It is helpful to keep your media contacts’ information organized and accessible. Media lists are best created in a spreadsheet database program. Once you have identified a potential contact, include the following information in your spreadsheet:
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- Contact name;
- Contact’s outlet and title;
- Facebook and Twitter handle;
- Phone number; and
- Pertinent notes (e.g., preferred time and method of contact, previous articles on recovery topics, and remarks from your interactions with this person).
Once the list is complete, reach out to reporters via phone or email, depending on each contact’s individual preferences. Reporters often have time limitations, so keep the message short when “pitching” the event. Refer to the end of this document for sample pitches and phone scripts.
Bloggers tend to respond to people they have engaged with previously, so it may be beneficial to send an introductory email to the blogger to break the ice and develop a relationship. Once a relationship is established, follow up with details of the Recovery Month event.
Likewise, when “pitching” reporters, start with an introduction and then ask about their availability. Don’t be discouraged if a journalist is short with you or in a hurry. Instead, offer to call back at a different time or connect with a colleague who may be interested in talking about the event.
After the conversation, thank each media contact for his or her time and exchange contact information to set expectations for potential follow-up. Also, offer to send event materials (such as a promotional flyer) for further details. Confirm by email or phone if they will attend. Back to top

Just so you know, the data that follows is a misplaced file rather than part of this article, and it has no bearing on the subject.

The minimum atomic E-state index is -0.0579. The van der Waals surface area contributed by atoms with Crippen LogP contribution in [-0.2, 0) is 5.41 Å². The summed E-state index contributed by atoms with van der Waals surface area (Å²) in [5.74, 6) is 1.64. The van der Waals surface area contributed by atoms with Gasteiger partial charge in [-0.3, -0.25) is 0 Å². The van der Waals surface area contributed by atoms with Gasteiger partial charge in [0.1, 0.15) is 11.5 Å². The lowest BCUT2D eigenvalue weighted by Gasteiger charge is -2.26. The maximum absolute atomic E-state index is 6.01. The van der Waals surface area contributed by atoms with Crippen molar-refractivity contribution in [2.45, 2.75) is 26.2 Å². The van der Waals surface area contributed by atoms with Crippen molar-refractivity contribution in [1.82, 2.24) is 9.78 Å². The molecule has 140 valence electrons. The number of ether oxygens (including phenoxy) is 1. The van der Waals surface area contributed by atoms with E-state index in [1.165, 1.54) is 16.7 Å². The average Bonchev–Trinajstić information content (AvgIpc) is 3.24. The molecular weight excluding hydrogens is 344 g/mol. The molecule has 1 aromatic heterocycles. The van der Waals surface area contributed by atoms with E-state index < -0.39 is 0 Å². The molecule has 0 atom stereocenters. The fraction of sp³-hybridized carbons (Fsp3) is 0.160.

Reporters who cover an event may request an interview with the host, a speaker, or key member of the host organization. If your team is presented with an opportunity to be interviewed by a member of the media, prepare for the discussion in advance. Research the interested media contact and anticipate the types of questions that may be asked. To best answer the questions, familiarize yourself with the event and all supplementary materials. Finally, practice answering questions with a peer or colleague.
The day before the interview, confirm the logistics and anticipated length of the interview. Whether your interview will be in-person or on the phone, always be professional and polite. Keep in mind that the goal of the interview is to communicate Recovery Month key messages, event details, and describe the importance of prevention, treatment, and recovery support services in the local area.
The following tips may also be useful in an interview:
- Bridging: This technique allows you to stay on message and avoid answering questions that may steer the conversation to unanticipated areas. Instead of answering the question head on, find a component of the question that can be tied back to one of the main points. For example, a person may say, “That’s a great example of the power of recovery…” and then launch into a main talking point about recovery.